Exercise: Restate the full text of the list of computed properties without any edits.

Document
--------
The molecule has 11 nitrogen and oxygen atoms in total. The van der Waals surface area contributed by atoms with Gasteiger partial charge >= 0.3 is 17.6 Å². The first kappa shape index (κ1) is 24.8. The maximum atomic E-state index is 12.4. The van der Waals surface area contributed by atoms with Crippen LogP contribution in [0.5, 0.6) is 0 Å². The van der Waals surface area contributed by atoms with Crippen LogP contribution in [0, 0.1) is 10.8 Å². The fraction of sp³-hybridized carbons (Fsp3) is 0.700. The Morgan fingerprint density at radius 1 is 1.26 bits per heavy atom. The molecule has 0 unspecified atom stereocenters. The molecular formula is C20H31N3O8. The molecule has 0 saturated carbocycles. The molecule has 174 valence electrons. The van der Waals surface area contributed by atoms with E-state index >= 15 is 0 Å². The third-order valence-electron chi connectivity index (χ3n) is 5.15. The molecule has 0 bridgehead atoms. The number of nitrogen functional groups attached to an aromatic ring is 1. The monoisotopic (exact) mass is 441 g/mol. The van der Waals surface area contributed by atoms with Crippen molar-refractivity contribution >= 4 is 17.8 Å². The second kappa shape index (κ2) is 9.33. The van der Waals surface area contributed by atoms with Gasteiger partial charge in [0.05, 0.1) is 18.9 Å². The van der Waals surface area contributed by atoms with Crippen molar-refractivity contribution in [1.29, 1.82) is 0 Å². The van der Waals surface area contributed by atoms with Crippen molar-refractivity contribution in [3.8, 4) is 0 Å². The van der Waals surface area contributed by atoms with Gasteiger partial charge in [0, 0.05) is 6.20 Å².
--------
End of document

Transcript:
The molecule has 11 nitrogen and oxygen atoms in total. The van der Waals surface area contributed by atoms with Gasteiger partial charge >= 0.3 is 17.6 Å². The first kappa shape index (κ1) is 24.8. The maximum atomic E-state index is 12.4. The van der Waals surface area contributed by atoms with Crippen LogP contribution in [0.5, 0.6) is 0 Å². The van der Waals surface area contributed by atoms with Crippen LogP contribution in [0, 0.1) is 10.8 Å². The fraction of sp³-hybridized carbons (Fsp3) is 0.700. The Morgan fingerprint density at radius 1 is 1.26 bits per heavy atom. The molecule has 0 unspecified atom stereocenters. The molecular formula is C20H31N3O8. The molecule has 0 saturated carbocycles. The molecule has 174 valence electrons. The van der Waals surface area contributed by atoms with E-state index >= 15 is 0 Å². The third-order valence-electron chi connectivity index (χ3n) is 5.15. The molecule has 0 bridgehead atoms. The number of nitrogen functional groups attached to an aromatic ring is 1. The monoisotopic (exact) mass is 441 g/mol. The van der Waals surface area contributed by atoms with Crippen molar-refractivity contribution >= 4 is 17.8 Å². The second kappa shape index (κ2) is 9.33. The van der Waals surface area contributed by atoms with Gasteiger partial charge in [0.05, 0.1) is 18.9 Å². The van der Waals surface area contributed by atoms with Crippen molar-refractivity contribution in [1.29, 1.82) is 0 Å². The van der Waals surface area contributed by atoms with Crippen molar-refractivity contribution in [3.8, 4) is 0 Å². The van der Waals surface area contributed by atoms with Gasteiger partial charge in [0, 0.05) is 6.20 Å².